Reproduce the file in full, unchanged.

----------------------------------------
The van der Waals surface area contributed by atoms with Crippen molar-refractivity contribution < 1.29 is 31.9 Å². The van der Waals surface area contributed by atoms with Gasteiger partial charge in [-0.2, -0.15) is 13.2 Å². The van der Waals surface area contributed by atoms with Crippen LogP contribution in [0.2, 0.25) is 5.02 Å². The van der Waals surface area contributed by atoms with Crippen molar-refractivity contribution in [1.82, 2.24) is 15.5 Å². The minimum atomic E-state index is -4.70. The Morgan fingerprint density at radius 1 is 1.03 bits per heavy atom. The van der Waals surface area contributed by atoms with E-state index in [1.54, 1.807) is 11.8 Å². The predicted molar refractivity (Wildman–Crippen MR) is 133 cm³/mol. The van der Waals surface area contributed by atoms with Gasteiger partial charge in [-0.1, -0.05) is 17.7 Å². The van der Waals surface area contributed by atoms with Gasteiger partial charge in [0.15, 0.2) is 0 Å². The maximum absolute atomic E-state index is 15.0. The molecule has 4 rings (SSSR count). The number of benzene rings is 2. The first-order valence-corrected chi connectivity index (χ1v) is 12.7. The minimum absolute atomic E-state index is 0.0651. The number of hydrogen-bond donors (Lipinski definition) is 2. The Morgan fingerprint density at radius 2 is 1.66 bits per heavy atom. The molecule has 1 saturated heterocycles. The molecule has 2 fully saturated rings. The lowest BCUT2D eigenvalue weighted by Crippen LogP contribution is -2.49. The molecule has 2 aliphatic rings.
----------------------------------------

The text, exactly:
The van der Waals surface area contributed by atoms with Crippen molar-refractivity contribution < 1.29 is 31.9 Å². The van der Waals surface area contributed by atoms with Gasteiger partial charge in [-0.2, -0.15) is 13.2 Å². The van der Waals surface area contributed by atoms with Crippen LogP contribution in [0.2, 0.25) is 5.02 Å². The van der Waals surface area contributed by atoms with Crippen molar-refractivity contribution in [1.82, 2.24) is 15.5 Å². The minimum atomic E-state index is -4.70. The Morgan fingerprint density at radius 1 is 1.03 bits per heavy atom. The van der Waals surface area contributed by atoms with E-state index in [1.54, 1.807) is 11.8 Å². The predicted molar refractivity (Wildman–Crippen MR) is 133 cm³/mol. The van der Waals surface area contributed by atoms with Gasteiger partial charge in [-0.1, -0.05) is 17.7 Å². The van der Waals surface area contributed by atoms with Gasteiger partial charge in [0.15, 0.2) is 0 Å². The maximum absolute atomic E-state index is 15.0. The molecule has 4 rings (SSSR count). The number of benzene rings is 2. The first-order valence-corrected chi connectivity index (χ1v) is 12.7. The minimum absolute atomic E-state index is 0.0651. The number of hydrogen-bond donors (Lipinski definition) is 2. The Morgan fingerprint density at radius 2 is 1.66 bits per heavy atom. The molecule has 1 saturated heterocycles. The molecule has 2 fully saturated rings. The lowest BCUT2D eigenvalue weighted by Crippen LogP contribution is -2.49. The molecule has 2 aliphatic rings.